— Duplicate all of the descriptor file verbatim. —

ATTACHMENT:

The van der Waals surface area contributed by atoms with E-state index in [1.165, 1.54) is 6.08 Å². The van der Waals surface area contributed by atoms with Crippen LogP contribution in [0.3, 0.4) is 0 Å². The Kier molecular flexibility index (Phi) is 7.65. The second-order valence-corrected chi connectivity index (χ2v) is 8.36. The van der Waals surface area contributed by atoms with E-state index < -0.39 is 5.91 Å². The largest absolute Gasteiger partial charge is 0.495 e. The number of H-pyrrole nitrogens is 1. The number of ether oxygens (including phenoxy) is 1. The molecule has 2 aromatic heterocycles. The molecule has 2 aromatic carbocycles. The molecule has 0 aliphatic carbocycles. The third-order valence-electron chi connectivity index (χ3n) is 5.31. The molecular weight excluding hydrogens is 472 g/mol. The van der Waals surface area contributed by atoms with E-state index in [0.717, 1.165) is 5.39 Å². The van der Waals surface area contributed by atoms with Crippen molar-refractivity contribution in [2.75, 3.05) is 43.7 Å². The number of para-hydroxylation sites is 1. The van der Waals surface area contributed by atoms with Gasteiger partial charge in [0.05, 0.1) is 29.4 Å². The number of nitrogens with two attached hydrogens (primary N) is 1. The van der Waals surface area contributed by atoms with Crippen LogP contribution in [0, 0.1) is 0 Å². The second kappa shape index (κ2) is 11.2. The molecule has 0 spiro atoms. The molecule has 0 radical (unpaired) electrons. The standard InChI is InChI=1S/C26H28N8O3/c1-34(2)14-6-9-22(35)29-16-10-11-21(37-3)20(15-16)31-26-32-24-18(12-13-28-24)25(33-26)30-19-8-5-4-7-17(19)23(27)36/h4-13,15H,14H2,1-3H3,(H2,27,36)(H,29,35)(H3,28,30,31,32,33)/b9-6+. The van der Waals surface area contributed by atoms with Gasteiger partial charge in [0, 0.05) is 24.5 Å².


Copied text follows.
The van der Waals surface area contributed by atoms with E-state index in [1.165, 1.54) is 6.08 Å². The van der Waals surface area contributed by atoms with Crippen LogP contribution in [0.3, 0.4) is 0 Å². The Kier molecular flexibility index (Phi) is 7.65. The second-order valence-corrected chi connectivity index (χ2v) is 8.36. The van der Waals surface area contributed by atoms with E-state index < -0.39 is 5.91 Å². The largest absolute Gasteiger partial charge is 0.495 e. The number of H-pyrrole nitrogens is 1. The number of ether oxygens (including phenoxy) is 1. The molecule has 2 aromatic heterocycles. The molecule has 2 aromatic carbocycles. The molecule has 0 aliphatic carbocycles. The third-order valence-electron chi connectivity index (χ3n) is 5.31. The molecular weight excluding hydrogens is 472 g/mol. The van der Waals surface area contributed by atoms with E-state index in [0.717, 1.165) is 5.39 Å². The van der Waals surface area contributed by atoms with Crippen molar-refractivity contribution in [2.75, 3.05) is 43.7 Å². The number of para-hydroxylation sites is 1. The van der Waals surface area contributed by atoms with Gasteiger partial charge in [0.05, 0.1) is 29.4 Å². The number of nitrogens with two attached hydrogens (primary N) is 1. The van der Waals surface area contributed by atoms with Crippen LogP contribution in [0, 0.1) is 0 Å². The second kappa shape index (κ2) is 11.2. The molecule has 0 spiro atoms. The molecule has 0 radical (unpaired) electrons. The standard InChI is InChI=1S/C26H28N8O3/c1-34(2)14-6-9-22(35)29-16-10-11-21(37-3)20(15-16)31-26-32-24-18(12-13-28-24)25(33-26)30-19-8-5-4-7-17(19)23(27)36/h4-13,15H,14H2,1-3H3,(H2,27,36)(H,29,35)(H3,28,30,31,32,33)/b9-6+. The van der Waals surface area contributed by atoms with Gasteiger partial charge in [0, 0.05) is 24.5 Å².